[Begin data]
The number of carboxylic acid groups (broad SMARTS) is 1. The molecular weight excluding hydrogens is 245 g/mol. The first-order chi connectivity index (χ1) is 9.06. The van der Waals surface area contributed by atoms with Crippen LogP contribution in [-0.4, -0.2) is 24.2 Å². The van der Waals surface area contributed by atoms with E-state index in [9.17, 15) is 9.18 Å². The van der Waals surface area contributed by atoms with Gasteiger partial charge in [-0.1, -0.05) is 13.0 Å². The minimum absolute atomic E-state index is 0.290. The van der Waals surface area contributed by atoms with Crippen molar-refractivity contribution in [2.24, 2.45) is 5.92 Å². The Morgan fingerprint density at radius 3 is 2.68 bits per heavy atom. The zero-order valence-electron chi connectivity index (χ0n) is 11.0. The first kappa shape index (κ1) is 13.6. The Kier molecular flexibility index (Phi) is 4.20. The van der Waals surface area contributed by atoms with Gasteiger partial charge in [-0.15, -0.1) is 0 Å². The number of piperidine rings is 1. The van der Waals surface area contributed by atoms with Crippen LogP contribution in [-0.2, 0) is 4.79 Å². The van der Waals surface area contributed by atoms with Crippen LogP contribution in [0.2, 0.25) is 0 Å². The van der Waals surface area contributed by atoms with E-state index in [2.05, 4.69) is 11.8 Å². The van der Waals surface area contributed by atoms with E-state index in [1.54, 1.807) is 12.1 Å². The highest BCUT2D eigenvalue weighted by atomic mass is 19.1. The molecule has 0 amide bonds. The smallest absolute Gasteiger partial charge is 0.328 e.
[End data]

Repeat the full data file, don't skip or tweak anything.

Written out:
The number of carboxylic acid groups (broad SMARTS) is 1. The molecular weight excluding hydrogens is 245 g/mol. The first-order chi connectivity index (χ1) is 9.06. The van der Waals surface area contributed by atoms with Crippen LogP contribution in [-0.4, -0.2) is 24.2 Å². The van der Waals surface area contributed by atoms with E-state index in [9.17, 15) is 9.18 Å². The van der Waals surface area contributed by atoms with Gasteiger partial charge in [-0.1, -0.05) is 13.0 Å². The minimum absolute atomic E-state index is 0.290. The van der Waals surface area contributed by atoms with Crippen molar-refractivity contribution in [2.24, 2.45) is 5.92 Å². The Morgan fingerprint density at radius 3 is 2.68 bits per heavy atom. The zero-order valence-electron chi connectivity index (χ0n) is 11.0. The first kappa shape index (κ1) is 13.6. The Kier molecular flexibility index (Phi) is 4.20. The van der Waals surface area contributed by atoms with Gasteiger partial charge in [-0.15, -0.1) is 0 Å². The number of piperidine rings is 1. The van der Waals surface area contributed by atoms with Crippen LogP contribution in [-0.2, 0) is 4.79 Å². The van der Waals surface area contributed by atoms with Crippen LogP contribution in [0.2, 0.25) is 0 Å². The van der Waals surface area contributed by atoms with E-state index in [2.05, 4.69) is 11.8 Å². The van der Waals surface area contributed by atoms with E-state index in [1.54, 1.807) is 12.1 Å². The highest BCUT2D eigenvalue weighted by atomic mass is 19.1. The molecule has 0 amide bonds. The smallest absolute Gasteiger partial charge is 0.328 e.